Data collected for application functionality: purchase history, location, email address and name, contacts, email or text messages, photos or videos, audio data, customer support and other user content, search history, user IDs device ID), product interaction, diagnostics (error data and performance data) and other data types.
Data used for analytical processing: location, audio and customer support data, browsing history, user IDs (user ID and device ID), product-data interaction, diagnostics (error data and performance data) and other data types.
Data used for product personalization: location, browsing history, user IDs (user ID and device ID) and product-data interaction data.
Data collected for the functionality of the application: payment information, location, audio data, customer support data, browsing history, user IDs (user ID and device ID), product-data interaction, error and performance data and other data types.
What does this data mean and what can we do about it?
While much of the data that Google collects will be used to help the company personalize and target its ads – using data primarily linked to user IDs – there is some data that allows Google to ensure that its applications continue to function. as expected. This may include the use of diagnostic and error data, which inform the company why the application has stopped working at various times.
Google’s rivals have been quick to point out that their own apps – as seen in Apple’s App Store privacy policies – collect data, but to a much lesser extent. For example, the search engine and browser DuckDuckGo says it does not collect data that users can connect to. Its App Store displays the use of data (including diagnostics) that each application collects, but is labeled “data not related to you”.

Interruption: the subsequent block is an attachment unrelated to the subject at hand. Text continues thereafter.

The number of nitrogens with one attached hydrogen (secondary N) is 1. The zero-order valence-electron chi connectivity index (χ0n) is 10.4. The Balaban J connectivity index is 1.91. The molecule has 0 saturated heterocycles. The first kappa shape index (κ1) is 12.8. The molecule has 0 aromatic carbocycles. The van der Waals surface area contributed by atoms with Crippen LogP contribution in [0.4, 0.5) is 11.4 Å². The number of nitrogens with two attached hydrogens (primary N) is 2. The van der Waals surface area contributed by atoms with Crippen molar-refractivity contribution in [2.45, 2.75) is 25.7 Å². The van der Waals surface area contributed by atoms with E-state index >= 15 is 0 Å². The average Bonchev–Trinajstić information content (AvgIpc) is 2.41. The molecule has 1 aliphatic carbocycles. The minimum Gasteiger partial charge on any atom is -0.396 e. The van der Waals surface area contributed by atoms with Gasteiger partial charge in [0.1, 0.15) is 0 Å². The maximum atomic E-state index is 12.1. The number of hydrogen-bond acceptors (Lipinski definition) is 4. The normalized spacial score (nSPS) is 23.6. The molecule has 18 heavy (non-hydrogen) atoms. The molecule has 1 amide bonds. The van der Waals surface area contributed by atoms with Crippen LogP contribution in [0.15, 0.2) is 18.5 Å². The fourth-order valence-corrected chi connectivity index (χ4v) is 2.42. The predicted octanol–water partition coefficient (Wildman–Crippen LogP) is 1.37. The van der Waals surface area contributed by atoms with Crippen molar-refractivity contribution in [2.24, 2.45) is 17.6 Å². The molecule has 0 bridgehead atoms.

So what can we do about our data collection? In Chrome, Google Privacy Settings can help us limit what we collect. We may disable third party cookies that follow us on the internet and send our non-tracking requests online (although this setting is largely ineffective). In the settings, we can also turn off synchronization so that our browsing history is not transferred to all our devices.
Perhaps the greatest control we can have over the data that Google collects comes from activity controls. Here we can prevent our internet activity from being saved by Google, turn off access to our site and stop personalized ads.
All of the above will limit – to some extent – the range of our data that Google can access, but this is only superficial. If we are going to use Google, we automatically consent to the collection of our data. Of course, this applies to many of the free applications and services we use.
An alternative is not to use Google applications or services. While this can be beneficial in avoiding data collection and protecting privacy, it does come with some compensatory disadvantages. Google’s vast resources have allowed it to develop some of the most feature-rich services and applications that work so well and its competitors are struggling to achieve the exact same results – for example, in search.
This does not mean that it is not worthwhile to try or come up with privacy-friendly alternatives. Undoubtedly, the easiest Google product to stop using is Chrome. There are some browsers that are confidential and restrict the collection of user data by stopping online monitoring. Among the most popular are: Brave, DuckDuckGo, Tor and Firefox Focus.
Getting away from Gmail is more difficult, as there are not many, well-developed competitors. Switzerland-based ProtonMail, which uses end-to-end encryption for messages, is the main Gmail alternative to consider.
Source: Wired UK